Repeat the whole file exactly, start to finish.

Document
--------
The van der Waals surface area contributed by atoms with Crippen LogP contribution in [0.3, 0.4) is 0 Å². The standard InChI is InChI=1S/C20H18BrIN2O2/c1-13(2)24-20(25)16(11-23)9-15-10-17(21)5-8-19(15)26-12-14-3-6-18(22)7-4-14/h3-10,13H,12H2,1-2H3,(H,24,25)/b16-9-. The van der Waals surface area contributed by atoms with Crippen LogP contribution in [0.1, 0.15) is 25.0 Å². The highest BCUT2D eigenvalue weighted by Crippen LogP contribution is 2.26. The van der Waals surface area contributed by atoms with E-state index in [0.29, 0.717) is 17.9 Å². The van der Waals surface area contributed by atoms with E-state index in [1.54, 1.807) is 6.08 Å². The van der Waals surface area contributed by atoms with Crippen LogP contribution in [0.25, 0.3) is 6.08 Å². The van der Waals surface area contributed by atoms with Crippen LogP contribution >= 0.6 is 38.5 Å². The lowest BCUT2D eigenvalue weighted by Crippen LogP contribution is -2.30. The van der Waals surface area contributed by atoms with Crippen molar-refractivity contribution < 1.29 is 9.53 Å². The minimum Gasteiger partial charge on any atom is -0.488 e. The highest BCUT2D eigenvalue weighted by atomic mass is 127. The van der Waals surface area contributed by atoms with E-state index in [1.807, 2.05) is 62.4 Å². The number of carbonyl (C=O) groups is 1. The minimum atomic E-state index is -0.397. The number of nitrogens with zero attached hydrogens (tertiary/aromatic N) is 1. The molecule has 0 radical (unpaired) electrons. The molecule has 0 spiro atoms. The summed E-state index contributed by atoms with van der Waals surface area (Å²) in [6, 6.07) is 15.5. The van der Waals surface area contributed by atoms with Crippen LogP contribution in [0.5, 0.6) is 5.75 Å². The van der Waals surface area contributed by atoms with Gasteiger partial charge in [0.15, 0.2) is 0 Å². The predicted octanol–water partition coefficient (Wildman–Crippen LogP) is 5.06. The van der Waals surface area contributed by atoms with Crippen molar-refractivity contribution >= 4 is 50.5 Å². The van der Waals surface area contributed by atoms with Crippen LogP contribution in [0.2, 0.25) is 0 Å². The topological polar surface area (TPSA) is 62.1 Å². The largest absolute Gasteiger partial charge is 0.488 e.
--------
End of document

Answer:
The van der Waals surface area contributed by atoms with Crippen LogP contribution in [0.3, 0.4) is 0 Å². The standard InChI is InChI=1S/C20H18BrIN2O2/c1-13(2)24-20(25)16(11-23)9-15-10-17(21)5-8-19(15)26-12-14-3-6-18(22)7-4-14/h3-10,13H,12H2,1-2H3,(H,24,25)/b16-9-. The van der Waals surface area contributed by atoms with Crippen LogP contribution in [0.1, 0.15) is 25.0 Å². The highest BCUT2D eigenvalue weighted by Crippen LogP contribution is 2.26. The van der Waals surface area contributed by atoms with E-state index in [0.29, 0.717) is 17.9 Å². The van der Waals surface area contributed by atoms with E-state index in [1.54, 1.807) is 6.08 Å². The van der Waals surface area contributed by atoms with Crippen LogP contribution in [0.25, 0.3) is 6.08 Å². The van der Waals surface area contributed by atoms with Crippen LogP contribution >= 0.6 is 38.5 Å². The lowest BCUT2D eigenvalue weighted by Crippen LogP contribution is -2.30. The van der Waals surface area contributed by atoms with Crippen molar-refractivity contribution < 1.29 is 9.53 Å². The minimum Gasteiger partial charge on any atom is -0.488 e. The highest BCUT2D eigenvalue weighted by atomic mass is 127. The van der Waals surface area contributed by atoms with E-state index in [1.807, 2.05) is 62.4 Å². The number of carbonyl (C=O) groups is 1. The minimum atomic E-state index is -0.397. The number of nitrogens with zero attached hydrogens (tertiary/aromatic N) is 1. The molecule has 0 radical (unpaired) electrons. The molecule has 0 spiro atoms. The summed E-state index contributed by atoms with van der Waals surface area (Å²) in [6, 6.07) is 15.5. The van der Waals surface area contributed by atoms with Crippen LogP contribution in [0.5, 0.6) is 5.75 Å². The van der Waals surface area contributed by atoms with Gasteiger partial charge in [0.15, 0.2) is 0 Å². The predicted octanol–water partition coefficient (Wildman–Crippen LogP) is 5.06. The van der Waals surface area contributed by atoms with Crippen molar-refractivity contribution >= 4 is 50.5 Å². The van der Waals surface area contributed by atoms with Crippen LogP contribution in [0.2, 0.25) is 0 Å². The topological polar surface area (TPSA) is 62.1 Å². The largest absolute Gasteiger partial charge is 0.488 e.